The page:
My Second Ayahuasca Experience
It has been several years since I've visited Ma Ayahuasca, and this story was written back then, but not published until now. Interesting; I think it contains wisdom. Notably, "Humans don't exactly 'need' drugs like ayahuasca, but when we expose ourselves to the other drugs in our food and media, we become conditioned to the point where we may indeed need another drug to quickly break the conditioning..."
Nowadays, I say things like breathwork can help too.
I've been writing software for some 30 years now, since I got my first computer at age 10 and copied BASIC programs out of 3-2-1 Contact magazine so I could play games on my Apple II compatible. I graduated with an IT degree at the peak of the tech boom, worked for a Fortune 500 bank, a couple of growth companies, my own side projects, and most recently, I even co-founded a software startup. However, nothing quite prepared me for the stressful journey of finding my next endeavor on the job market of Boulder, Colorado. Here's my story and my advice for anyone else about to be put through the wringer...
On Writing (and editing) a memoir
My New Book, Spin the World Around, is available now on Amazon
At the end of my trip around the world through 24 countries, I found myself with a 750,000-word draft “travel book.” It was gargantuan. After months of editing, I realized I needed to split it into two books, and of course, continue editing. The first book was a guide for someone to travel deeply and cheaply entitled How to Spin the World Around. Now, I present a nonfiction narrative entitled Spin the World Around, in which the protagonist (me) essentially discovers the methodology of travel later outlined in the first book.
The experience of writing a memoir has been a time-consuming process, and it taught me about how we can play with time. Just the other day, I was cleaning out my garage and I found a journal in a filing cabinet. I opened it to an entry I had written when I was in high school, and it was about the desire to travel the world for adventure. “I’m not afraid of death,” was one of the lines written in the journal entry. I hadn’t read this entry probably in decades, but I’m sure it’s no coincidence that the same line written in my high school journal was later said during a key moment by a person I met years later in this book I’m about to release – about my world travel adventure. Be careful what you wish for; I’m glad that’s behind me. Then, I realize that this book I’m about to release actually ended about 3 years ago, and the protagonist was not only growing and changing over the course of the book, but once the book ended, I continued to grow and and change. I realize and accept that I am no longer the person I was in this book, just as a river is ever-changing and never the same moment to moment. That said, capturing the river in a given moment with a photograph or a story is a worthwhile creative endeavor. Learning to look back at our past selves with compassion is also worth it.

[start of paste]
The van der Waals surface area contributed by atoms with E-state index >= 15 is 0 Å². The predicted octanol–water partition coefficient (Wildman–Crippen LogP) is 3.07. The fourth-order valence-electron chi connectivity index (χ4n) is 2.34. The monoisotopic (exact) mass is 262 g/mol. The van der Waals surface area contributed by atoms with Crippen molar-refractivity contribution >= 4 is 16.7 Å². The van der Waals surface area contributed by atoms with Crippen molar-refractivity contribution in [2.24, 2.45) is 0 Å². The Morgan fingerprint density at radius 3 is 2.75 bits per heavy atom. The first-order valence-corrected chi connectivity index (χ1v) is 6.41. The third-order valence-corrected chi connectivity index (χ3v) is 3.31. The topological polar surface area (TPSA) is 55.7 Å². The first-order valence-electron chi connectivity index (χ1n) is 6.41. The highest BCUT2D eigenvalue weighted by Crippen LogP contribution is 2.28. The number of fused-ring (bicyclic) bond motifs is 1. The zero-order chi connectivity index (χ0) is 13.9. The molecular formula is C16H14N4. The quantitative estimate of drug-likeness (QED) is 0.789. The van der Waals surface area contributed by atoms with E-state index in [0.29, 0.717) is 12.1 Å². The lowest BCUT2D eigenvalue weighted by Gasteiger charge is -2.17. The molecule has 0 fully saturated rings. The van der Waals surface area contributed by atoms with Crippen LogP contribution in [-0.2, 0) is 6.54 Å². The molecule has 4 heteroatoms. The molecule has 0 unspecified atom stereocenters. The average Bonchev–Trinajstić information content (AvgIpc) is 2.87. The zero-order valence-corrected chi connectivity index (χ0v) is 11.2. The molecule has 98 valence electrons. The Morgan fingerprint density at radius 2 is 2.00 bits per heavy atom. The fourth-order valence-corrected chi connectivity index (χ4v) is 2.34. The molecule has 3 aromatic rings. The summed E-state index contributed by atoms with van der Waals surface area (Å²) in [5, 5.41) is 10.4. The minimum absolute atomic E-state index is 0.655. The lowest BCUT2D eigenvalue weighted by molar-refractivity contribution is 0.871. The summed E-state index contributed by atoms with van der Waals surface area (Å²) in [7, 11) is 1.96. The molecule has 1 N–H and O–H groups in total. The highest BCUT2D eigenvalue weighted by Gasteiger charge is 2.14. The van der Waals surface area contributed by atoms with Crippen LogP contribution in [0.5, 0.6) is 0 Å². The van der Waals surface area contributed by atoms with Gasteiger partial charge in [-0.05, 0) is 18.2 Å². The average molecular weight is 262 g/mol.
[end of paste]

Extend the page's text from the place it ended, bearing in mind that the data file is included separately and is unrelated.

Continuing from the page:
A certain amount of time was needed between the completion of the events and the manifesting of storyline omniscience. This allowed me to write a nonfiction narrative instead of just regurgitate a slew of chronological journal entries. Editing became key, as well as generating a story arc and developing a writing style. I worked with several editors and learned something from each of them. Before I even split to two books, I was encouraged to focus on action-based parts from the first editor. “More Action! Action! Action!” she’d write in the margins. The second editor was actually a writer who I paid up front through a proxy, but they never got back to me after they got paid. One guy offered to edit, but after reading the first chapter, he claimed to already know how it ended, so I knew I was in for another re-write. The editor I ended up crediting on the title page spent the most time with me and made the most impact on the writing style. The entire process helped make me a better writer… and editor. The good editors would generate writing assignments for more writing to be further edited. This process could go on for infinity, but eventually I needed to let it go. I encourage everyone to write their own memoir, if only to learn about oneself through creating it and become a better writer (and editor). In the mean time, I hope you enjoy my story and find my message valuable.
With that, I present to you – Spin the World Around. Available now.
Blog Hop: How and Why I Write
Bring Me Up, Bruce
"I am learning to understand rather than immediately judge or to be judged. I cannot blindly follow the crowd and accept their approach. I will not allow myself to indulge in the usual manipulating game of role creation. Fortunately for me, my self-knowledge has transcended that and I have come to understand that life is best to be lived and not to be conceptualized. I am happy because I am growing daily and I am honestly not knowing where the limit lies. To be certain, every day there can be a revelation or a new discovery. I treasure the memory of the past misfortunes. It has added more to my bank of fortitude." ~Bruce Lee
Copyright (c) 2015 Russell Eric Dobda